Your laboratory is often the heart of an organization. It is a place where methodologies are proven, quality is assured, and research and innovations take place. If you are delivering innovative solutions to keep abreast of the market, your laboratory will most likely be a dynamic place.
Having a laboratory that exudes quality and professionalism is important to most organizations. It tells clients that you are to be trusted, that you deliver professional and top-quality products and services and your business can get the job done. This, in turn, can convince more prospects to become your clients.
Questions you can ask yourself are: What are your customers’ first impression when learning or visiting your facility? How tidy and organized is your worksite? How does this reflect on you as a manager in the eyes of a customer?
Function before form
Building or refurbishing a functional laboratory space that is value and purpose aligned would be your priority ensuring that you can perform roles within the space quickly and accurately. Understanding laboratory purposes, external workflows and internal workflows are important to building a productive space that is fit-for-purpose.
On the “flip-coin”, understanding customer requirements and what gives them confidence and trust, will assist you with the level of “first impression” you may consider.
Building for an impact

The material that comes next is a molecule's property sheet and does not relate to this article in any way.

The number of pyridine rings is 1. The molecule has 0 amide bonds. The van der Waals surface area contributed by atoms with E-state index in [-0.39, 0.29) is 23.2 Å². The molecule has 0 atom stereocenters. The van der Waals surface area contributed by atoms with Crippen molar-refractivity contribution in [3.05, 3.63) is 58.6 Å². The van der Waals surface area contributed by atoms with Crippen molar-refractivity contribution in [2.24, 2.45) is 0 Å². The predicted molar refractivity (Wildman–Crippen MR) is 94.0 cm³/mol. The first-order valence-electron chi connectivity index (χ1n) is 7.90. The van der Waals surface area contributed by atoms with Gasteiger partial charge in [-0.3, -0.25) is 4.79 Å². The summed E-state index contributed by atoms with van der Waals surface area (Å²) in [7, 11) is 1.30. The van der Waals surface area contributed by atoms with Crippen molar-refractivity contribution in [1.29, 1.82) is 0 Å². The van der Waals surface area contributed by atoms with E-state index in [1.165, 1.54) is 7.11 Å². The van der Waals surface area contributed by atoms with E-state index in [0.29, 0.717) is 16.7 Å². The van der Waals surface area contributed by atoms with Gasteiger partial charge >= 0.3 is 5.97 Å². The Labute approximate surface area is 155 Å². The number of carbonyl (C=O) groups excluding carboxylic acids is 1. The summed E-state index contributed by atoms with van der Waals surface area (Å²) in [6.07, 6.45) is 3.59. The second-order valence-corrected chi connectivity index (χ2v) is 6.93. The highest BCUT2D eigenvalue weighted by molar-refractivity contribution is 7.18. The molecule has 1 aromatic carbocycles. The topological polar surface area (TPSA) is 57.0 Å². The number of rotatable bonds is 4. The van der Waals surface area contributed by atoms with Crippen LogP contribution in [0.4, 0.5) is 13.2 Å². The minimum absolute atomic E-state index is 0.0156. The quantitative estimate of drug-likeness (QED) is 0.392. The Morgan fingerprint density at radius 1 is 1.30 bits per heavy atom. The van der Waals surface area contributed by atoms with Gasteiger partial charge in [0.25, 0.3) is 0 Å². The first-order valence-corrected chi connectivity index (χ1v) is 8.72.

Building your laboratory for maximum impact is a challenging task as you want to make sure you meet or exceed market requirements. Without looking back too much, it is a good idea to have a look at the level of professionalism of your competitors. How does their facilities represent their businesses and how do you compare to these?
Consider looking at impressive laboratories in your market online and offline for inspiration. Look at how you could implement features of design traits that stand out to you as impressive and impactful. Gathering a portfolio of inspirations will assist you with a high-level design brief for your architect or designer.
Use a laboratory specialist over a general architect or designer.
A laboratory specialist will assist you with material suitability and productivity of space and will most likely have experience in aligning your laboratory space with your impact brief. General joinery specified by general architects and designers can not only appear average but also fail the test of time, especially in a highly corrosive or harsh environments.